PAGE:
A new study has found that patterns exist within the visual structure of sign language. The study, published in the Proceedings of the National Academy of Sciences of the United States of America (PNAS) by Geoffrey Brookshire, Jenny Lu, Howard C. Nusbaum, Susan Goldin-Meadow, and Daniel Casasanto and other researchers sought to find if sign language had similar patterns to that of auditory languages.
When people are listening to a language, they “entrain” or lock up with the speaker’s speaking patterns. The study states, “By showing similar entrainment of visual cortex to sign language, we establish that this phase-locking is not due to specific properties of auditory cortex or of oral speech perception. Rather, low-frequency entrainment is a generalized cortical strategy for boosting perceptual sensitivity to informational peaks in time-varying signals.” Essentially, this means that the way one speaks forms patterns, whether or not the language is spoken or visual.
These patterns serve a purpose, in that when people listen to conversations, their brains “phase lock” with the volume of the speaker. This means that even if a listener is distracted via outside stimuli, they can follow the volume of the speaker and anticipate when important information will be said.
The study looked at speakers of American Sign Language, German Sign Language, British Sign Language, and Australian Sign Language, as all of these languages are genetically unrelated. They created a metric to measure visual change over time and measured the fluctuations of periodic pattern fluctuation in sign language.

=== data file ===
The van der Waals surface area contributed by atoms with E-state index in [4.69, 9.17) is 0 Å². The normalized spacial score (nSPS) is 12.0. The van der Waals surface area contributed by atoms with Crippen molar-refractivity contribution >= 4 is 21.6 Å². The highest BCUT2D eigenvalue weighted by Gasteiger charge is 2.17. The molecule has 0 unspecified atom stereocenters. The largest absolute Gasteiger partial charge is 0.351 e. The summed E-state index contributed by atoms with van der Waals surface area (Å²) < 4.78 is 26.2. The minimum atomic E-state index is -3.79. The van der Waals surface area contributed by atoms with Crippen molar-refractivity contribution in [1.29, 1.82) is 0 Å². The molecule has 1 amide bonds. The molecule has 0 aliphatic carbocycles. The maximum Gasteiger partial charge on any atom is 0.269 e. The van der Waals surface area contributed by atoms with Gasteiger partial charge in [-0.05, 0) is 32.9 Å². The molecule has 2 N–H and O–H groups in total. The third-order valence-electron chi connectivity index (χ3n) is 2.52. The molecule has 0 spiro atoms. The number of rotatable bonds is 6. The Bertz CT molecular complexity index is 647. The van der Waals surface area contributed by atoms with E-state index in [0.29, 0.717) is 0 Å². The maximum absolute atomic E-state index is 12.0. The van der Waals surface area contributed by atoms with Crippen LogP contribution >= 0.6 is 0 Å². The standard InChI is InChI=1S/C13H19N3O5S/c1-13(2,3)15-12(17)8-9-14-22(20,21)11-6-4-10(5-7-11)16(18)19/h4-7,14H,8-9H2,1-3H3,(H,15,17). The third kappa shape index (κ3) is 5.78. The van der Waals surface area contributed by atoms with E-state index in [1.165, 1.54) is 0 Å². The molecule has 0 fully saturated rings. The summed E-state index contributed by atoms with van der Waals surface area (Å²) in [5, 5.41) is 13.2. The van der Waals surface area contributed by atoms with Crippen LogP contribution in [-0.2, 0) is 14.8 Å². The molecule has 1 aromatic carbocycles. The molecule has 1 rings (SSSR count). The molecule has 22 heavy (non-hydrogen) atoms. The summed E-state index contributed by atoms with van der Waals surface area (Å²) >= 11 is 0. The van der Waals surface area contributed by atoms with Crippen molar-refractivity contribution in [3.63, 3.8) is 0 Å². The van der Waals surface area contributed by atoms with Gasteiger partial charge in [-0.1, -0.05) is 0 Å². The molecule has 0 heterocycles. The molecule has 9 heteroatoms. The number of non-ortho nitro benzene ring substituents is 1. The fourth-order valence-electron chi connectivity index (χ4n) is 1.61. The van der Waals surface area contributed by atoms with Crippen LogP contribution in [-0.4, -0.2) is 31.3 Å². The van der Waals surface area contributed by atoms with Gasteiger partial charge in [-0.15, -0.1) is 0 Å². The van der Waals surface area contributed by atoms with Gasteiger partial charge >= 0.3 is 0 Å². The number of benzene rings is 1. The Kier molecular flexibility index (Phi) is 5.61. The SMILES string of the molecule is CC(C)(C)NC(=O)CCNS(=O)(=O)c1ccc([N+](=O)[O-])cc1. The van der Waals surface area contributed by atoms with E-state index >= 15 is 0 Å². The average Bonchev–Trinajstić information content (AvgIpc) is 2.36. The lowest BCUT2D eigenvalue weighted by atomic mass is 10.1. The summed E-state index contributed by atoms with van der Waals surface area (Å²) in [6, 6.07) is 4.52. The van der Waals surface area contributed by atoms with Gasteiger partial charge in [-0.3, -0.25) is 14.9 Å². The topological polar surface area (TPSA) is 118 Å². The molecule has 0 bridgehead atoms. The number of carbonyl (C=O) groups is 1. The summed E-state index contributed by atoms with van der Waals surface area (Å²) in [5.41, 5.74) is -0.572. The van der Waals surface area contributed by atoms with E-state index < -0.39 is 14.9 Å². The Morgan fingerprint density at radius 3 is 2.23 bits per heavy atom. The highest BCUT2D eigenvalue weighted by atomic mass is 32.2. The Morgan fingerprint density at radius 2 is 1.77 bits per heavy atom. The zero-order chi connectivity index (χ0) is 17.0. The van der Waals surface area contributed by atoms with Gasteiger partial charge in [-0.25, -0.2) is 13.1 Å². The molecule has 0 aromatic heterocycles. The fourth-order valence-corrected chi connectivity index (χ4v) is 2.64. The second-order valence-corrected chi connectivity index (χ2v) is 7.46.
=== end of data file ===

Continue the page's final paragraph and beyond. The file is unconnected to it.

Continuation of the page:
Prior results suggest that auditory and visual perception may be differently modulated by rhythms at different frequencies. In speech, listeners begin to phrase lock when phrases occur below 8Hz or 8 pulses per second. The researchers found that visual speech also has a frequency in which people begin to lock in, which is about 10Hz.
"By looking at sign, we're learning something about how the brain processes language more generally. We're solving a mystery we couldn't crack by studying speech alone," Casasanto said to Science Daily.
"This is an exciting finding because scientists have been theorizing for years about how adaptable or flexible entrainment may be, but we were never sure if it was specific to auditory processing or if it was more general purpose," Brookshire added. "This study suggests that humans have the ability to follow perceptual rhythms and make temporal predictions in any of our senses."